Adelman wrote that the plaintiffs' attorneys learned Subway makes its bread with "dough sticks" that weigh the same when they arrive at stores frozen. The dough is then thawed and stretched before baking, a process that can lead to variability in the size and shape of the resulting bread.

While the dough may have different shapes, it still has the same quantity of ingredients, Adelman wrote. The amount of meat and cheese is also standardized, but it's possible that a shorter bread loaf might lead to a slightly less toppings. For instance, "a sandwich that was 1/4-inch shorter than advertised might be missing a few shreds of lettuce or a gram or two of mayonnaise," the judge wrote.

But Adelman also noted that sandwiches are made in front of the customer, who can ask for more toppings.

"Thus, the plaintiffs learned that, as a practical matter, the length of the bread does not affect the quantity of food the customer receives," Adelman wrote.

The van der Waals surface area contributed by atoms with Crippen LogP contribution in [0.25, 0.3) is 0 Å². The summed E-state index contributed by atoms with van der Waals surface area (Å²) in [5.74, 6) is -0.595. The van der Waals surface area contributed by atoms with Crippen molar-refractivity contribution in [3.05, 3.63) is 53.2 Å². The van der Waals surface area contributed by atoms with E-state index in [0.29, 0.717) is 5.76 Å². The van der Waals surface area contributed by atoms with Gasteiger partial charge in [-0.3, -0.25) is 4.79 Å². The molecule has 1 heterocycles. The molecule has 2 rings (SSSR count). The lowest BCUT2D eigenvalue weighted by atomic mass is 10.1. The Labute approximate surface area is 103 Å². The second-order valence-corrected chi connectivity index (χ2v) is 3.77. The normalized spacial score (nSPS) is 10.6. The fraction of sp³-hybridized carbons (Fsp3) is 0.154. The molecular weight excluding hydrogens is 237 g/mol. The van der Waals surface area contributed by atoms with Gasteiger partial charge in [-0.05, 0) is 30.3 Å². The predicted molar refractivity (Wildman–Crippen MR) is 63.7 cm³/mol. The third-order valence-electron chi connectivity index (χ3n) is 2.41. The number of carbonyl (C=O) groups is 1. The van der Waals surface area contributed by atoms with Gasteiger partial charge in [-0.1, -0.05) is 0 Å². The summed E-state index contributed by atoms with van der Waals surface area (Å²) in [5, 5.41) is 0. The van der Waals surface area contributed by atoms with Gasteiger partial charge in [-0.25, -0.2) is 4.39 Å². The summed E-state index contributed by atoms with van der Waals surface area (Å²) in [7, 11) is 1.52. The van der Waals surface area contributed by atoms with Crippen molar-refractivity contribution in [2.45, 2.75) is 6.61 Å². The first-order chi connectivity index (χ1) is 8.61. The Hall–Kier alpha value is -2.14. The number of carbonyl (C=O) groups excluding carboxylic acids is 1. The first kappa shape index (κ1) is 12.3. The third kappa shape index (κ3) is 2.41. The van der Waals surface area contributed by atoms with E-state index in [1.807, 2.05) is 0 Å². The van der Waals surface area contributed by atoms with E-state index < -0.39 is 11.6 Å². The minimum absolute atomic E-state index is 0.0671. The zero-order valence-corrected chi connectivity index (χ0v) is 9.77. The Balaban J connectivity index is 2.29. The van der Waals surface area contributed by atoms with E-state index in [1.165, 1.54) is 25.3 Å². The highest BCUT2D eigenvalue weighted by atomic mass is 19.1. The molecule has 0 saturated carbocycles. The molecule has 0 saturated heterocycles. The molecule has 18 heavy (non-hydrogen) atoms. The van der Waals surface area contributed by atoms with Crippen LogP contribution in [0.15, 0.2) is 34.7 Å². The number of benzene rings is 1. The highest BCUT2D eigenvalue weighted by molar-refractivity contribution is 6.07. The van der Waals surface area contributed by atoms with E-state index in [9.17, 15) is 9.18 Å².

Still, Subway agreed as part of the settlement to take steps to ensure its bread is at least 12 inches long, including requiring franchisees to "use a tool for measuring bread."



Advertisements

Latest Economic News

  • PepsiCo makes biggest public pre-order of Tesla Semis: 100 trucks

    Economic CBC News
    PepsiCo Inc. has reserved 100 of Tesla Inc.'s new electric Semi trucks, the largest known order of the big rig, as the maker of Mountain Dew soda and Doritos chips seeks to reduce fuel costs and fleet emissions, a company executive said on Tuesday. Source
  • MTY Food Group signs deal to buy Imvescor Restaurant Group for $248 million

    Economic CBC News